by Robin Houghton, @n
Are you a blogger who likes to stay on top of blog statistics? Do you regularly check which sites are sending you traffic, or which posts are the most popular? Do the stats affect the decisions you make about your blog?
For professional bloggers, monitoring the numbers is crucial – they need to know what’s working in order to do more of the same, and not waste time on blog posts and blog content that isn’t ultimately earning them money.
However, not everyone takes a systematic approach to measuring their blog’s performance. Most of us get excited to see visitor numbers rise, or a particular post get a lot of comments. Positive statistics can be encouraging. But monitoring the stats can easily become either addictive (checking too often and stressing about it) or overwhelming (what to do with all these numbers, and what do they mean?)
Blogging platforms come with their own proprietary stats. And if you have Google Analytics installed, you could spend all day crunching the numbers and building pie charts. But it’s good to remember that “not everything that can be counted, counts”. If you’re a blogger who wants to build and maintain a readership, but would rather not spend too long analyzing the stats, it pays to know which numbers are worth monitoring, and which are less significant.
1) Visitor numbers
Most blog stats packages will tell you numbers of both Views and Visitors. The one to take note of is Visitors, which corresponds to unique visits. Don’t feel you have to measure up to some perfect number. The thing to do is to monitor these numbers over time. You want them to be rising generally, month on month or year on year. If you have a spike in numbers, look to see what caused it – maybe your blog post was shared by someone influential on social media and generated a load of clicks, or maybe your blog was mentioned on a big media site or in the national press. Quiet days or even weeks are normal. But if Visitor numbers are trending down, that’s when you might wonder why. Have you been blogging less frequently? Gone off topic? How could your blog be more engaging?
When visitors arrive at your blog via a link from another blog or website those sites are recorded as ‘Referrers’. Look for any patterns. Does Facebook or Twitter send a lot of traffic? It’s a sign your blog posts are being shared there, which in itself is a sign of endorsement. It’s also a good indicator of where your readers (and potential readers) hang out. If you see another blog or site regularly referring visitors, find out more about that site – it could be a blog you should read or comment on. It may even be a potential blogging buddy.
3) Top Posts & Pages
This tells you what content people are attracted to. If you notice particular types of blog posts always do well, for example, ‘how to’ posts with lots of screen shots, you might want to produce more like that. However, this isn’t the same as ‘most commented on’. Just because a page or post gets a high number of visitors, it doesn’t necessarily mean that’s your most engaging content.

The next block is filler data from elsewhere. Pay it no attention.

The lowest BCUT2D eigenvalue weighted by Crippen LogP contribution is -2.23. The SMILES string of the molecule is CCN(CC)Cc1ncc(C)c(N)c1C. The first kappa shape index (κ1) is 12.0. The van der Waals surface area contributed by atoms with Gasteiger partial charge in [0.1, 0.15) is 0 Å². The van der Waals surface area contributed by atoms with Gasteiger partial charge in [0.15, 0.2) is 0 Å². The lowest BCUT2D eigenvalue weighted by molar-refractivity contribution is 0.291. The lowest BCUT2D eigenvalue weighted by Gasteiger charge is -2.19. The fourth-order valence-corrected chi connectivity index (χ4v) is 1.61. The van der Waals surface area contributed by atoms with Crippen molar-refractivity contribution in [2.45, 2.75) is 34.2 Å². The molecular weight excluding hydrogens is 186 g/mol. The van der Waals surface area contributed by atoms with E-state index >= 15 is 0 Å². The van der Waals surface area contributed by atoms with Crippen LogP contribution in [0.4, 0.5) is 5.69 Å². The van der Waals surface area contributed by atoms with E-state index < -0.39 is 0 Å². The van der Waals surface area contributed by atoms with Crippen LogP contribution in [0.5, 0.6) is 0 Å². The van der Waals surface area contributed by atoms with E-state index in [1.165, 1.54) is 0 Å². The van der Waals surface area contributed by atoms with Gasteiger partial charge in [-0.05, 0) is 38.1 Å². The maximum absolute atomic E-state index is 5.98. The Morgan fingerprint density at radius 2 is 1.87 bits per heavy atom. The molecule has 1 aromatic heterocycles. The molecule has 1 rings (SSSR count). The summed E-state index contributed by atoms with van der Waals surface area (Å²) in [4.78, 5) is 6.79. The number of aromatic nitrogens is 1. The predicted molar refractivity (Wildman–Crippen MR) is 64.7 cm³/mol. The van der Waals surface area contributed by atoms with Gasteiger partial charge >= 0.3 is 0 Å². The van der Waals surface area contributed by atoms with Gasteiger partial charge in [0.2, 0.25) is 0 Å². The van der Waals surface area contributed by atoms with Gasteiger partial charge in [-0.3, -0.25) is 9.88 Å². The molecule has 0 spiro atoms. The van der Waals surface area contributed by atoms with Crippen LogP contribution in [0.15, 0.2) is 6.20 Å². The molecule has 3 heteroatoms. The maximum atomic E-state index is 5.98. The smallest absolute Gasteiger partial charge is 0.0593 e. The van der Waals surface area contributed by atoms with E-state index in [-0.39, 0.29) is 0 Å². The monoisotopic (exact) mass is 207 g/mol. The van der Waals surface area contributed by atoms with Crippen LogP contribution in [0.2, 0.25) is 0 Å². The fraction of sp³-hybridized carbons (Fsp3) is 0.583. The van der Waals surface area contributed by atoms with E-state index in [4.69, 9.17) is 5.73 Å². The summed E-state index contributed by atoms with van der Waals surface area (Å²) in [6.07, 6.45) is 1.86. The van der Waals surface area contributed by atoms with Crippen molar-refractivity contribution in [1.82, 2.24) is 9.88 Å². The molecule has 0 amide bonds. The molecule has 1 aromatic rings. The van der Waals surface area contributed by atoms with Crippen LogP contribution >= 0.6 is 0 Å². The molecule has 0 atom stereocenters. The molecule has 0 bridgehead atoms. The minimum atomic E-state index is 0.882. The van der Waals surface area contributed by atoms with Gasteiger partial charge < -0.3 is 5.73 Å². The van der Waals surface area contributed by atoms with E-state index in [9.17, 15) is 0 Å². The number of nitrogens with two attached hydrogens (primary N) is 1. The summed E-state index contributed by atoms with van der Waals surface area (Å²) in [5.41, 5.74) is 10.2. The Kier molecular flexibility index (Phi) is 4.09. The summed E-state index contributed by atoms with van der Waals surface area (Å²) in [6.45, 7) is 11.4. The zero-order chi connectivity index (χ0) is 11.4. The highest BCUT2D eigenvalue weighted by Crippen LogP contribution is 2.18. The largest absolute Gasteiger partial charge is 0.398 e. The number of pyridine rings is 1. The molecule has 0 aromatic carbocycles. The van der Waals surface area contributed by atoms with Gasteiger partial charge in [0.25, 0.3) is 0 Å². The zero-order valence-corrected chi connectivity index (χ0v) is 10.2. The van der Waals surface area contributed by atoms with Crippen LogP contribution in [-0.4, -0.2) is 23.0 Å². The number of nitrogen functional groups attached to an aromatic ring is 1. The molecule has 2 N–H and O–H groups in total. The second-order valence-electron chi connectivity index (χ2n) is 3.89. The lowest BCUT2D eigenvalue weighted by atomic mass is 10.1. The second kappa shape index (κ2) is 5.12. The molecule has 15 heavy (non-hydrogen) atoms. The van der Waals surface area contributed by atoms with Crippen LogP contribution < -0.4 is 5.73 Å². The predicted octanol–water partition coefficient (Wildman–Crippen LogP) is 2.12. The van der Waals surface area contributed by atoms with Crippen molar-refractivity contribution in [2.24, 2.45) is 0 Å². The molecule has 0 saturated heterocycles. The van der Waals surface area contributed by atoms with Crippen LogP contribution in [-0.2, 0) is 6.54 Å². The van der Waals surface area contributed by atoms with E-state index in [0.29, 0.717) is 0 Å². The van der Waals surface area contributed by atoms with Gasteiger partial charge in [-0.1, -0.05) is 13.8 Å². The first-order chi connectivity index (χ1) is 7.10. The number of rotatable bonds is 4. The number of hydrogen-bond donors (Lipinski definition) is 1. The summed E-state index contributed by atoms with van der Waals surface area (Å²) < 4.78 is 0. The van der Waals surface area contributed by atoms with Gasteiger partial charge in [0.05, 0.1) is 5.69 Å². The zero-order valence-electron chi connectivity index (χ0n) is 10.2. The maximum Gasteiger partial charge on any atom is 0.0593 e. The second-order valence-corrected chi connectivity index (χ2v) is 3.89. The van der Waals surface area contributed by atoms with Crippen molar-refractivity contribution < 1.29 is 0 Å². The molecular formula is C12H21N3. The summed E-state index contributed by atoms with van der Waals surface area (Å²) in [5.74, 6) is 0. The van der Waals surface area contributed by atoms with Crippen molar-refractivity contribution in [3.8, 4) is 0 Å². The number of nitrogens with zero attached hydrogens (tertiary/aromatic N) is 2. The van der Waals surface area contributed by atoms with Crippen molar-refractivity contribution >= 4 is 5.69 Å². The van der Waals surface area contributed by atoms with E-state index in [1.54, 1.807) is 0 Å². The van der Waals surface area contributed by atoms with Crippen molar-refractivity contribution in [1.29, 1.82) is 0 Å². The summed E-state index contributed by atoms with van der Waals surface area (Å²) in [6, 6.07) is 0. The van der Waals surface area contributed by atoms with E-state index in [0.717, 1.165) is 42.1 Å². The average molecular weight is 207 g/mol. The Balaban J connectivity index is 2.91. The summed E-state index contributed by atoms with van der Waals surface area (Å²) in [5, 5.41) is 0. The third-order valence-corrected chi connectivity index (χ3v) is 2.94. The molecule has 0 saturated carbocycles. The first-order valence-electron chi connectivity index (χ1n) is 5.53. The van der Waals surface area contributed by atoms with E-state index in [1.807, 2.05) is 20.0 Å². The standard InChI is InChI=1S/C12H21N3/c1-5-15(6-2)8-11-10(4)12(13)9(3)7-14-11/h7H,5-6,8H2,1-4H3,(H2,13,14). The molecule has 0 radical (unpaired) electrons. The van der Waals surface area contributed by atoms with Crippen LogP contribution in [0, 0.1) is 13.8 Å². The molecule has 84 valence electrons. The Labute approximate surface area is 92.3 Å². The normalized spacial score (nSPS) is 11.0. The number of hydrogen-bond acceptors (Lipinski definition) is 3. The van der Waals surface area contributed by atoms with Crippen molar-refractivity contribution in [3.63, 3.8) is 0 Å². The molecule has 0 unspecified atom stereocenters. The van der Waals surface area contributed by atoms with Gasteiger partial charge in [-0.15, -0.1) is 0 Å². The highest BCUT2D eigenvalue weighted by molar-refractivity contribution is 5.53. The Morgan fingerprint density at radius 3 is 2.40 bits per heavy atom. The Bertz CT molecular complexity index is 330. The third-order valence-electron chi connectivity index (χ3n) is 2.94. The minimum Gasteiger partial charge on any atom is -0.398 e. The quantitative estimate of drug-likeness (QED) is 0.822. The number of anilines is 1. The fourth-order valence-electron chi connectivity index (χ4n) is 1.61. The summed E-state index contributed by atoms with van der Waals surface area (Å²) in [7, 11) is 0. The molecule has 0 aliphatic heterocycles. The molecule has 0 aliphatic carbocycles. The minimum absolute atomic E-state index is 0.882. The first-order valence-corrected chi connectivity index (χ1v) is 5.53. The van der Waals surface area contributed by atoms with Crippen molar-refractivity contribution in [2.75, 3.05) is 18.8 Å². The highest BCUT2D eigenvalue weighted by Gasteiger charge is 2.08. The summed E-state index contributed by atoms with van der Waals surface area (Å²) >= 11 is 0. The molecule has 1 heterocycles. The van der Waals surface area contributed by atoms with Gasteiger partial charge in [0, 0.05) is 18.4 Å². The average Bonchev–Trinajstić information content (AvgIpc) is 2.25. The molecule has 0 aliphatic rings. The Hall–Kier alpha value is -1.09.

4) Most-Commented-on Posts or Pages
In WordPress, go to ‘Comments – By Posts & Pages’ to see a list of your most commented-on content. High numbers of comments is a good indication of content that readers enjoy (or maybe find contentious) and discussions they want to participate in. Commenting requires time and energy, more so than just ‘liking’ a post. Plus, motivated commenters often become subscribers. Knowing which posts are generating the most interest and discussion helps you decide what to blog about, if you ever have that problem!
Of course, we all want blog subscribers, because it makes it all feel worthwhile. But, as with visitor numbers, look at this over time and don’t worry about reaching unrealistic goals. Quality counts, not quantity. From the point of view of capturing the genuinely interested folks, you’d do better to monitor the growth of your email list. Unlike a blog, email allows you to ‘push’ messages to your fans, should you wish to do that occasionally.
Once you’re focused on the stats that are the most meaningful, you might want to set yourself a schedule for monitoring, so that you don’t spend too long on it. If you’re posting once or twice a week, there shouldn’t be any need to check the stats more than once a week, maybe even less often. The trick is to enjoy your blogging, learn from the numbers but not become a slave to them.
Robin Houghton has over two decades of experience in marketing and communications, formerly with Nike, then running her own business Eggbox Marketing since 2002 specialising in online. She now works primarily with writers and publishing industry professionals to help them make the best use of social media. Robin writes blogs on social media and poetry and has been a guest blogger for a number of sites including Social Media Today and MarketingProfs. She is a published poet and a commercial copywriter for web and print, and an experienced trainer and conference speaker. Her first book ‘Blogging for Creatives’ was a best-seller and resulted in two more commissions, ‘Blogging for Writers’ and forthcoming in 2015 ‘The Rules of Blogging (and How to Break Them)’, both published by Ilex in the UK and Writers Digest Books in the US.
Social Media for Writers (blog and email newsletter) http://www.socialmediaforwriters.co.uk
Blogging for Writers – http://bloggingforwriters.info
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